Is a grain bin a fixture on a farm or is it a farmer’s personal property?

That is a question that is central to a Minnesota case.

The question is important to banks and other creditors in the case, with the decision affecting which creditors will be first in line for a share of the money from the sale of assets from Oberg Family Farms near Moorhead, Minnesota.

The Clay County District Court ruled that a grain bin would be considered personal property. But the Minnesota Court of Appeals ruled on Aug. 30 that the court made a mistake by even offering a ruling as part of a summary judgment and is sending the case back to district court, but with some guidance for the district court.

As part of its review, appeals court Judge Denise Reilly noted that there is no clear precedent in Minnesota case law on the question. But the appeals court examined similar cases, concluding: “We hold that whether a grain bin is personal property or a fixture is a fact-specific inquiry and the factfinder must determine the issue case-by-case.”

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It also outlined four factors to determine whether the grain bin in question is a fixture or personal property:

  • Whether the grain bin can be removed without leaving the real property in a substantially worse condition than before.
  • Whether the grain bin can be removed without breaking it into pieces and damaging the grain bin itself.
  • Whether the grain bin has any independent value once removed from the real property.
  • The intent of the parties.

The Clay County District Court ruling had looked like a win for Bell Bank, which had financed Oberg farm operations using personal property, such as equipment, as security. It was a loss for American Federal Bank, which had loaned $1.6 million to the Oberg farm to move a large grain bin, obtaining mortgages on a parcel of land and its fixtures.

It also was a loss for Gateway Building Systems, which did not get paid for moving the bin to the Oberg farm.

American Federal and Gateway filed the appeal. Now Bell Bank is asking the Minnesota Supreme Court to look at the appeals court ruling.

The case behind the question

The Oberg farm had a piece of property, about 20 acres, it referred to as the “bin site,” where it stored equipment, crops and other assets. Bell Bank used the equipment and other assets stored there as security on loans to the farm.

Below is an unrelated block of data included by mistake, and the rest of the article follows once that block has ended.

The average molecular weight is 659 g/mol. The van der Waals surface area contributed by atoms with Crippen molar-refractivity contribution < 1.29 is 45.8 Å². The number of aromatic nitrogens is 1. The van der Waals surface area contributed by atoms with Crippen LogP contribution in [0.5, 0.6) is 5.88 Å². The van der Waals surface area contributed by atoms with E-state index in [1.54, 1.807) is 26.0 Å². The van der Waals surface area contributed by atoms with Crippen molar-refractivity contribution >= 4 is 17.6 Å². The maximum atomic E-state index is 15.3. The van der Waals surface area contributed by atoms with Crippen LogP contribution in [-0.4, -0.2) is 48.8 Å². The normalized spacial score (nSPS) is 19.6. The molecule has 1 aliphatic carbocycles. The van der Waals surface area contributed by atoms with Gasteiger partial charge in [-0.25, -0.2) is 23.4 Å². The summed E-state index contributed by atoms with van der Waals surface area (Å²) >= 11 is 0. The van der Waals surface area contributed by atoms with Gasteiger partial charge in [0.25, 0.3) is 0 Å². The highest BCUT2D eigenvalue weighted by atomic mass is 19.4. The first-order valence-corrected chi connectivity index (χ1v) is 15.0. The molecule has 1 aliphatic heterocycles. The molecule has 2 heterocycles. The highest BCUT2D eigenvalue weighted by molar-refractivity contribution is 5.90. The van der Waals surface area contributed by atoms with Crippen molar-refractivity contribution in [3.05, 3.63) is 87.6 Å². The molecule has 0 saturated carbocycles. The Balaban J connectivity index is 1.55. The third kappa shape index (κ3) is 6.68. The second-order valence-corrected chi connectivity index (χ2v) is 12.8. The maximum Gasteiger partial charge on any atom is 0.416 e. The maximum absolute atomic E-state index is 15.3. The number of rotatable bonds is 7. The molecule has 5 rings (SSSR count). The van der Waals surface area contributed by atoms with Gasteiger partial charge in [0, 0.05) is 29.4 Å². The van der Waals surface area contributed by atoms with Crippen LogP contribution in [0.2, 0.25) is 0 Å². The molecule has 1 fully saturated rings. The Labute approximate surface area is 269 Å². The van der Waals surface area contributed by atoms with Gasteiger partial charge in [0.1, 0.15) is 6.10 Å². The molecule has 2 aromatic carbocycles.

Things got complicated when the Obergs decided to add another large bin to the farm.

In May 2018, Oberg farms reached out to Gateway Building Systems, a licensed contractor that sells and constructs grain storage.

Kevin Johnson of Gateway advised that there was an Iowa farm willing to give away a 132-foot diameter grain bin to anyone who would remove it.

To finance the bin move, Oberg farm went to American Federal Bank. American Federal did a title search that did not reveal any competing mortgages. Court documents say it is not clear why American Federal did not learn about Bell Bank’s involvement.

By December 2018, American Federal had made two loans to the Obergs totaling about $1.6 million, both mortgaged against the bin site’s property, buildings and fixtures.

In March 2019, Bell Bank would also obtain a mortgage against the bin site property.

Gateway moved the bin from Iowa and reconstructed it at the Oberg farm, sending the farm a bill for $280,000. CITYWide Electric, of West Fargo, North Dakota, which also worked on the bin, billed the Obergs for $47,575. Both Gateway and CITYWide would file liens on the Oberg property in 2019.

Later that year, the Oberg farm voluntarily agreed to forfeit assets to resolve it debts, though it did not file for bankruptcy. A court appointed Lighthouse Management Inc. to oversee the sale of farm assets with proceeds going to the creditors.

In September 2019, the district court approved the sale of the Oberg bin site to Gateway for $1.4 million. The money from the sale went to Lighthouse, which is where it remains while the key grain bin question remains unresolved.

The four main creditors in the bankruptcy, Bell Bank, American Federal, Gateway and CITYWide, asked Clay County District Court to provide a summary judgment.

The district court ruled the grain bin to be personal property and that the equipment and structures made up most of the value of the bin site. Since Bell Bank had used the personal property as security, it was first in line to benefit from the bankruptcy sale, ahead of American Federal.

The ruling gave Bell Bank 86.4% of the sale proceeds, with CITYWide getting enough to cover its bills and American Federal getting what was left.

Gateway was awarded nothing, in part because of another question in the case: Was Gateway acting as the general contractor in the case, or were Obergs?

American Federal and Gateway filed their appeal. The appeals court said the district should have never issued the summary judgment, because there were still issues of fact in the case, namely whether a grain bin is personal property or a fixed asset, and who was the general contractor.

Those questions go back before the Clay County District Court.